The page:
FILM REVIEW: I Am Belfast | NARC. | Reliably Informed | Music and Creative Arts News for Newcastle and the North East

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Mark Cousins with Helena Bereen (Belfast)

It’s almost an obligation when reviewing Mark Cousins’ remarkable new film I Am Belfast to reel off a litany of similar city-themed film-poems from directors like Marker, Petit and Vertov, and also refer to work by writers like Walter Benjamin and Iain Sinclair. It’s also important to mention Cousins’ earlier film, the lovely and ultra-low budget (less than a tenner!) What Is This Film Called Love?, which features Cousins killing time in Mexico City by walking around the city (with a laminated photo of Eisenstein for company), musing – in his soft Belfast lilt – about whatever occurs to him: art, film, politics, dancing, love.

Cousins’ voice is featured here as well, this time as a foil for the voice of Belfast herself (played by Helena Bereen), a 10,000 year old female personification of a city Cousins sees as full of love and magic and beauty. The interplay between the two feels a little awkward at first but when the film finds its rhythm, it works beautifully. Carefully framed shots of the city in the golden light of the magic hour are cut with portraits of people, like the potty-mouthed duo of Rosie and Maude, united in fuckery against the sectarian divisions that have blighted their city.

Cousins doesn’t shy away from dealing with The Troubles – there are awful accounts (and archive film) of bombings and protests and army intervention – but he’s keen to remind us that there’s more to Belfast than IRA murals and checkpoints and religious bitterness.

For a film that often feels a little unfocused, there is, after all, a momentum to it, aided by David Holmes’ unobtrusive but effective soundtrack and Christopher Doyle’s masterful camerawork, that reaches a quiet crescendo with two key scenes: first, the fictionalised account of the funeral of Belfast’s last bigot, a Jeremy Deller-esque piece of street theatre to accompany Cousin’s own poem:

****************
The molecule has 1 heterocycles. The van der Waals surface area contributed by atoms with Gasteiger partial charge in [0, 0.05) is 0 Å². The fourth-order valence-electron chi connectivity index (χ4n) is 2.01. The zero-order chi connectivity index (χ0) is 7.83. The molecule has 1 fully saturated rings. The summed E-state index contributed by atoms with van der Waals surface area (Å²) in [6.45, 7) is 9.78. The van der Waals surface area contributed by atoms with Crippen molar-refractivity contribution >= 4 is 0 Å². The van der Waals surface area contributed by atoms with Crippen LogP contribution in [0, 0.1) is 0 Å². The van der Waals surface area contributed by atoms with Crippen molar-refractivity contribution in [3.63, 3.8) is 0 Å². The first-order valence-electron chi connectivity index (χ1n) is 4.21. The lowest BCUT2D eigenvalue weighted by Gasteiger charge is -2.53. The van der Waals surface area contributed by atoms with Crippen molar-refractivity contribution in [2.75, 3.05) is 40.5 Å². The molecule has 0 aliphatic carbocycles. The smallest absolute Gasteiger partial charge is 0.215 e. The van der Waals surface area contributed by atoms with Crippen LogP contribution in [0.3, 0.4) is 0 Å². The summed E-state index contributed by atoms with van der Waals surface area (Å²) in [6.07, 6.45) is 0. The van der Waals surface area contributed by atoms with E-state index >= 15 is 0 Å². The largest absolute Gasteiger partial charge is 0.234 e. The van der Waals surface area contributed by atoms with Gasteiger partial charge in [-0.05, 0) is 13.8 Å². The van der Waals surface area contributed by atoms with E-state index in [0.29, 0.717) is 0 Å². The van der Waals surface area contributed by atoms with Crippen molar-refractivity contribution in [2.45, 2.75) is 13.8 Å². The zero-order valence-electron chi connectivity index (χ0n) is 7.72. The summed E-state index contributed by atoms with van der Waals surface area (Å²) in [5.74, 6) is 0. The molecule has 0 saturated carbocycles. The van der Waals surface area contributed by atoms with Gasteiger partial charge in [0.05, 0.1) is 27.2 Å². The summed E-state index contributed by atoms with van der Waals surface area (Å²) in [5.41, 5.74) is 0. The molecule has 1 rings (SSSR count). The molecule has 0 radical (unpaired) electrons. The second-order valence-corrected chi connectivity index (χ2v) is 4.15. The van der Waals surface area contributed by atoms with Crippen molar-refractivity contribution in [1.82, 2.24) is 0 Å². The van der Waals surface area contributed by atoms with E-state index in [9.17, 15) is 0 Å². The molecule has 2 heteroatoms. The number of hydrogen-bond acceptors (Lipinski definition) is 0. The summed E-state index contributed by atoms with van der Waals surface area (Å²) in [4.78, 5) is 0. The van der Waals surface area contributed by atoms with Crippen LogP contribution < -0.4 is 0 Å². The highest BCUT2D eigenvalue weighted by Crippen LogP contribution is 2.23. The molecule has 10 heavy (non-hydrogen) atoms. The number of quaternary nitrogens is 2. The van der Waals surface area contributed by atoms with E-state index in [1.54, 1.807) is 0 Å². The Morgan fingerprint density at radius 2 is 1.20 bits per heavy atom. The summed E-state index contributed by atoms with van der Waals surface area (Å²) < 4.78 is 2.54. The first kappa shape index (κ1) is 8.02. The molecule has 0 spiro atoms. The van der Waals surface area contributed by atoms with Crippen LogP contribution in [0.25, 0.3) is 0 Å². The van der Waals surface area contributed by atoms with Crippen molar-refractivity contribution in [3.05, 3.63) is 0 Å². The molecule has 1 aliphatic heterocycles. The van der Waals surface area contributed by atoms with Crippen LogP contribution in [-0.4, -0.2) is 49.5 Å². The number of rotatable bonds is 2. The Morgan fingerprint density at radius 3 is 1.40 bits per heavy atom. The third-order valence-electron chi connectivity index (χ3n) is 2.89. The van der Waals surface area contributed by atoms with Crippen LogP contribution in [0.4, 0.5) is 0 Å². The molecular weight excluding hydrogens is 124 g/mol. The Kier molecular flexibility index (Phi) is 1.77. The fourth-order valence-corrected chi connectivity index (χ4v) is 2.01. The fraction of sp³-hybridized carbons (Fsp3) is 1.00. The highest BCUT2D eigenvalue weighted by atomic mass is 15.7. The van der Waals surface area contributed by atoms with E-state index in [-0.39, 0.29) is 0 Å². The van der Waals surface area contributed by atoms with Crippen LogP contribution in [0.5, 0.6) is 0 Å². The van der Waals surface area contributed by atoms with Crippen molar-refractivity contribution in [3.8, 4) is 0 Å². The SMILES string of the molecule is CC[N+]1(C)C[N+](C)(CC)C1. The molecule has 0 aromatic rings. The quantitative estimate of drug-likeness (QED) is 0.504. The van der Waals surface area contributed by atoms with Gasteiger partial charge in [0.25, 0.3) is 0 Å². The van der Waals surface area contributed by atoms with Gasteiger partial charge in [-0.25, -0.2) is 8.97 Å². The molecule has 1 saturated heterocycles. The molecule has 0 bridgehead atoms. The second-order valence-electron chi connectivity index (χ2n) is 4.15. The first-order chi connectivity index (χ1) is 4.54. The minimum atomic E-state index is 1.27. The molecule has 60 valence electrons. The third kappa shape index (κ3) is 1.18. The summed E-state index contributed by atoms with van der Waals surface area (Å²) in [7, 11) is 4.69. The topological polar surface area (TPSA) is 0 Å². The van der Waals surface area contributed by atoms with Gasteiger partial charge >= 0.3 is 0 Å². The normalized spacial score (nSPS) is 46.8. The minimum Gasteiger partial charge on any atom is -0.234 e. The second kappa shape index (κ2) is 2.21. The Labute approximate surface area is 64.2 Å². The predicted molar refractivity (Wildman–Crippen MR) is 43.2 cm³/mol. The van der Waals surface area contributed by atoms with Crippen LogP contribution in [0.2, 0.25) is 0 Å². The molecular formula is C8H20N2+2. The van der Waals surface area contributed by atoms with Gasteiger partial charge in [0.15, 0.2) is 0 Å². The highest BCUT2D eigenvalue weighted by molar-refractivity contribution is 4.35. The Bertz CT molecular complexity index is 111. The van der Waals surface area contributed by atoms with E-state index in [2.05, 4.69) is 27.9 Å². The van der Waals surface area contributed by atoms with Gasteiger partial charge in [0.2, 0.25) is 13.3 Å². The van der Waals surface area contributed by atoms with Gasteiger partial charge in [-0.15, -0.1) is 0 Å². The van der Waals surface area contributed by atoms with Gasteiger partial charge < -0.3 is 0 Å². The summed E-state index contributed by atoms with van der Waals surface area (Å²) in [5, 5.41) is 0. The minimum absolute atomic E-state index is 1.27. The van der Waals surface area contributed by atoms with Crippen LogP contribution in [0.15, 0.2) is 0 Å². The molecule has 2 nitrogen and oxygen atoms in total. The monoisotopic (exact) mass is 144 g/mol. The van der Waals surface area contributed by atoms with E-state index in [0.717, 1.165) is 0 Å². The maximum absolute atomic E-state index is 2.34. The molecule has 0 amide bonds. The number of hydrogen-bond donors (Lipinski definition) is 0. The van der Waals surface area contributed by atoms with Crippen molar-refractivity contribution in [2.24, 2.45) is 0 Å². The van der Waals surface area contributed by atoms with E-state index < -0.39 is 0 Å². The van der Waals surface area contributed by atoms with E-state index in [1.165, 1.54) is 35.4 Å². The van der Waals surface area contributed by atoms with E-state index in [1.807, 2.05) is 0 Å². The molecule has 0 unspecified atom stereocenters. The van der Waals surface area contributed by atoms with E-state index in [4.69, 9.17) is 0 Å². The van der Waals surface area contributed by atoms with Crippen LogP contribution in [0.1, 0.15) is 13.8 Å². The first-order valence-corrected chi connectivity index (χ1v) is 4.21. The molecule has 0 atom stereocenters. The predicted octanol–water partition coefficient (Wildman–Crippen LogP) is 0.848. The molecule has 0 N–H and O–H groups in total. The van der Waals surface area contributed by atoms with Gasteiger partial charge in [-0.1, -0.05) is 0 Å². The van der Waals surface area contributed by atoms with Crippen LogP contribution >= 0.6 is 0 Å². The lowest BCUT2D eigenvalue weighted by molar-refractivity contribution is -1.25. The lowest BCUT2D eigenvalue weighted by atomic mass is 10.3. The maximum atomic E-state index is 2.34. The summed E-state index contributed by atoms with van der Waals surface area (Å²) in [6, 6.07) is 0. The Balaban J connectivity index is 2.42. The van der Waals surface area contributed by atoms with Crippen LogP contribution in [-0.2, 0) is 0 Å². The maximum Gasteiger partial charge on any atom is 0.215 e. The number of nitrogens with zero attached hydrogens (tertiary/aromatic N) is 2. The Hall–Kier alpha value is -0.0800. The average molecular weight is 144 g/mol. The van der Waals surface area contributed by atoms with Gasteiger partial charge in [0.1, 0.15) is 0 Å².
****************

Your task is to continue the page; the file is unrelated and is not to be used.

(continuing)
“How could we not be right? My mother cried for all those things
Our language, flags and songs are like her tears, her years, her fears”

And then something more simple, a story of a lady forgetting her shopping at a bus stop and the bus returning to collect it for her. Bereen’s voiceover insists this is the real Belfast, a million kindnesses played out in a million tiny stories across the city. Cousins isn’t afraid of sentimentality – although he always stops short of mawkishness – and the use of Van Morrison’s astonishing It’s Alright to accompany this tale is a heart-rending masterstroke (not to mention a remarkable feat of licensing given Morrison’s customary reluctance about such things). Taken in tandem with the preceding funeral scene, there’s an emotional force here that left this reviewer in slightly weepy bits, mirroring the tears running down Belfast’s face at the close.

I Am Belfast is probably a divisive movie, perhaps too whimsical and uneventful for some, but if you allow the rhythm and the light and the salt-sweet storytelling to take you over, it’s a richly rewarding one.

I Am Belfast is currently screening at Tyneside Cinema, Newcastle.

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